Key store/manager 210 is configured to store and manage encryption/decryption keys, including screener keys, secure player 200's public/private keys, associated information, and the like. The associated information may include entitlements, rights, and the like, associated with at least one of a screener key, user, content, any combination of screener key, user, and content, and the like. Key store/manager 210 may include a database or flat data file, and the like, configured to store and manage the keys, and the associated information in a secure manner. Key store/manager 210 may employ content identifiers to index the screener keys and associated information.
Key store/manager 210 typically securely retains the secure player 200's private/public keys until decryption engine 206 requests them for decryption/encryption of a screener key. Key store/manager 210, however, is configured to ensure that the secure player's private key is not made available beyond use within secure player 200.
Key store/manager 210 securely stores received screener keys until decryption engine 206 requests them for decryption of encrypted content. Key store/manager 210 may retrieve a screener key from screener key module 108 by making a request to key loader 214. Key store/manager 210 may also direct key loader 214 to deactivate screener key module 108 when a screener key has been retrieved from it. Key store/manager 210 may further direct key loader 214 to erase, or otherwise disable, a screener key on screener key module 108, based on an event, such as a pre-determined number of viewings of the associated secure content, unauthorized activity, and the like.
Key store/manager 210 may also employ secure player 200's public key to encrypt a screener key that is to be loaded onto screener key module 108.
Decryption engine 206 is configured to receive a stream of content units from media player subsystem 204. Upon receipt of at least one content unit, decryption engine 206 may make a determination whether the content unit is encrypted. Where a content unit is encrypted, decryption engine 206 may extract one or more key packages from the content stream. Decryption engine 206 may request a screener key from key store/manager 210 to decrypt the key package to, in turn, enable the extraction of one or more content keys associated with the encrypted content unit. Decryption engine 206 employs the one or more content keys to decrypt the encrypted content unit. Decryption engine 206 may further provide the decrypted content unit to CODEC 208.
(Optional) anticopy protection device 222 enables additional protections of decompressed content by scrambling, dirtying, and otherwise encrypting the decompressed content prior to providing it to a descrambler device, and the like. As such anticopy protection device 222 enables a level of protection of the content after it leaves secure player 200.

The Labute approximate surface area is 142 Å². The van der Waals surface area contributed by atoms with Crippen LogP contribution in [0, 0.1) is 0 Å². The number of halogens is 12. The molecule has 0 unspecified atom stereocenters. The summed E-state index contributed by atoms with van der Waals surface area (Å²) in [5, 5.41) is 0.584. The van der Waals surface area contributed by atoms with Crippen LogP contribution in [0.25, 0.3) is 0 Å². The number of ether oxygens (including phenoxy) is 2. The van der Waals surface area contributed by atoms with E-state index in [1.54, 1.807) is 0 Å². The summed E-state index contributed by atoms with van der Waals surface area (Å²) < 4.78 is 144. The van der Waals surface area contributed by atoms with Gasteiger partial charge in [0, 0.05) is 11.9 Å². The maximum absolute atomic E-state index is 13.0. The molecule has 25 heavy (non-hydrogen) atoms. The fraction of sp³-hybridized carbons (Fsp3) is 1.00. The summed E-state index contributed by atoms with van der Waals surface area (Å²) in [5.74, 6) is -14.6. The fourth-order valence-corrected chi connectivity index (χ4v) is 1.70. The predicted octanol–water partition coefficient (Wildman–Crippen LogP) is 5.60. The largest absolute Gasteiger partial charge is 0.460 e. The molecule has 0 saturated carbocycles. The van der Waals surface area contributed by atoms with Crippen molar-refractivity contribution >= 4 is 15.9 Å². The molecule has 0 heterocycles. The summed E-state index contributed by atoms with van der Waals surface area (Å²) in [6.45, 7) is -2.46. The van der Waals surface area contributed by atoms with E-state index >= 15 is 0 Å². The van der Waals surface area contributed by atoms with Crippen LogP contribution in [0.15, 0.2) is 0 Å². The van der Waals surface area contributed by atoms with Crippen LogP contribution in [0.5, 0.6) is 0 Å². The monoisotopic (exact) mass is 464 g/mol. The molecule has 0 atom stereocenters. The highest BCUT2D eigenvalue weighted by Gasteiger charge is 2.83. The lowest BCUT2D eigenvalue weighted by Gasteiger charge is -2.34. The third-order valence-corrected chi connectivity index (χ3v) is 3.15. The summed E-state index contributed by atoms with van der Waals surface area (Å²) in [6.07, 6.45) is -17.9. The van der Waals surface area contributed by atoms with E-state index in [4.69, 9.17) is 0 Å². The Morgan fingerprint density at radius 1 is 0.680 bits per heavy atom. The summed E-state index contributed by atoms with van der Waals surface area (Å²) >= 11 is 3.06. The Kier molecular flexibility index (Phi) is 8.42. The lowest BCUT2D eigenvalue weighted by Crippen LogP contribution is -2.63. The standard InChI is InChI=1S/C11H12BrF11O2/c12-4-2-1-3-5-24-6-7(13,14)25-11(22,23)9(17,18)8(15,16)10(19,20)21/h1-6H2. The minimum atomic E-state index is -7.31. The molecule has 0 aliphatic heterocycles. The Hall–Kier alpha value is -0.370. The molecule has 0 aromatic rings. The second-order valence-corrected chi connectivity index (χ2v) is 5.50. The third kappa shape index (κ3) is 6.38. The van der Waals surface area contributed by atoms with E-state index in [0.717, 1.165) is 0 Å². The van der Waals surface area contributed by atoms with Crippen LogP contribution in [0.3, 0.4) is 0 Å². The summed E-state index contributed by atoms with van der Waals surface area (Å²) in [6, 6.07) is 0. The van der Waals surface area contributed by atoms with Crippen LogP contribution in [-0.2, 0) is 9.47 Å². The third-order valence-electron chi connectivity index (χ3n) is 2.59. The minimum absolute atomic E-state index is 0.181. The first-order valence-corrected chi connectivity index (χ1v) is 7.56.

Tamper agent 220 is enabled to monitor the components in secure player 200, to determine whether any component, including secure player 200, itself, is being tampered with, or otherwise associated with an unauthorized activity. In one embodiment, tamper detection & response protection device 220 operates at least at a FIPS security level 3.
Tamper agent 220 may provide a response based on the results of its monitoring. Such responses may include directing the erasing or otherwise disabling the secure content, locking secure player 200 from an operation, erasing of secure player's public/private keys, screener keys, content keys, and the like, and reporting the detected unauthorized activity.
As shown in the figure, content unit stream 300 includes content units 301, 303–306, and key package 302. Although, only one key package (302) is illustrated, it is noted that content stream 300 may include virtually any number of key packages.
Content units 301, and 303–306 may include a variety of content formats. For example, content may be formatted employing Motion Pictures Expert Group (MPEG) format. Content units 301, and 303–306 are not limited to MPEG content formats, and other content formats, including JPEG formats, MP3 formats, and the like, may be employed without departing from scope or spirit of the present invention. However, the MPEG format is employed herein as an example and for ease of illustration.
Briefly, MPEG is an encoding and compression standard for digital broadcast content. MPEG provides compression support for television quality transmission of video broadcast content. Moreover, MPEG provides for compressed audio, control, and even user broadcast content.
MPEG content streams include packetized elementary streams (PES), which typically include fixed (or variable sized) blocks or frames of an integral number of elementary streams (ES) access units. An ES typically is a basic component of an MPEG content stream, and includes digital control data, digital audio, digital video, and other digital content (synchronous or asynchronous). A group of tightly coupled PES packets referenced to substantially the same time base comprises an MPEG program stream (PS). Each PES packet also may be broken into fixed-sized transport packet known as MPEG Transport Streams (TS) that form a general-purpose approach of combining one or more content streams, possible including independent time bases. Moreover, MPEG frames include intra-frames (I-frames), forward predicted frames (P-frames), and bi-directional predicted frames (B-frames).